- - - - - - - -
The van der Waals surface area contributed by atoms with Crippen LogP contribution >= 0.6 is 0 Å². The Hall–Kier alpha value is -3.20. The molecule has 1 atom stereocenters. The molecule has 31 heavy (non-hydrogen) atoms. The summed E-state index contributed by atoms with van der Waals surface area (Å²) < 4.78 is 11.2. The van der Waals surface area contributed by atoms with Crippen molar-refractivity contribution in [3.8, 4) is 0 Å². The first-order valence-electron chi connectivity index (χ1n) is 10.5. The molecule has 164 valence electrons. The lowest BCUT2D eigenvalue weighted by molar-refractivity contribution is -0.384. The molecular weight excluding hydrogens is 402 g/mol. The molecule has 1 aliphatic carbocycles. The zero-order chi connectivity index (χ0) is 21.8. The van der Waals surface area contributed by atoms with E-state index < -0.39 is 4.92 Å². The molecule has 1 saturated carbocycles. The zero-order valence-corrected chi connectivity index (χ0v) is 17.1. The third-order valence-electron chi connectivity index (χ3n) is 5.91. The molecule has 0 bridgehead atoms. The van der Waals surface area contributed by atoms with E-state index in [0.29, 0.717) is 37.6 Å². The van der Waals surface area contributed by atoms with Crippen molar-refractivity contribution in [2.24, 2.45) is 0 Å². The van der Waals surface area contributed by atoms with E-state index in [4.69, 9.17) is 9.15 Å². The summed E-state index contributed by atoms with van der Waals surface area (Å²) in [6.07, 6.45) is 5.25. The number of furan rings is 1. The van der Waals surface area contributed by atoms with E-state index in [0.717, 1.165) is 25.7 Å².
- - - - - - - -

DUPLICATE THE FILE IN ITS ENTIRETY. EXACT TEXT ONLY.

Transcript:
The van der Waals surface area contributed by atoms with Crippen LogP contribution >= 0.6 is 0 Å². The Hall–Kier alpha value is -3.20. The molecule has 1 atom stereocenters. The molecule has 31 heavy (non-hydrogen) atoms. The summed E-state index contributed by atoms with van der Waals surface area (Å²) < 4.78 is 11.2. The van der Waals surface area contributed by atoms with Crippen molar-refractivity contribution in [3.8, 4) is 0 Å². The first-order valence-electron chi connectivity index (χ1n) is 10.5. The molecule has 164 valence electrons. The lowest BCUT2D eigenvalue weighted by molar-refractivity contribution is -0.384. The molecular weight excluding hydrogens is 402 g/mol. The molecule has 1 aliphatic carbocycles. The zero-order chi connectivity index (χ0) is 21.8. The van der Waals surface area contributed by atoms with E-state index < -0.39 is 4.92 Å². The molecule has 1 saturated carbocycles. The zero-order valence-corrected chi connectivity index (χ0v) is 17.1. The third-order valence-electron chi connectivity index (χ3n) is 5.91. The molecule has 0 bridgehead atoms. The van der Waals surface area contributed by atoms with E-state index in [0.29, 0.717) is 37.6 Å². The van der Waals surface area contributed by atoms with Crippen molar-refractivity contribution in [2.24, 2.45) is 0 Å². The van der Waals surface area contributed by atoms with E-state index in [4.69, 9.17) is 9.15 Å². The summed E-state index contributed by atoms with van der Waals surface area (Å²) in [6.07, 6.45) is 5.25. The number of furan rings is 1. The van der Waals surface area contributed by atoms with E-state index in [0.717, 1.165) is 25.7 Å².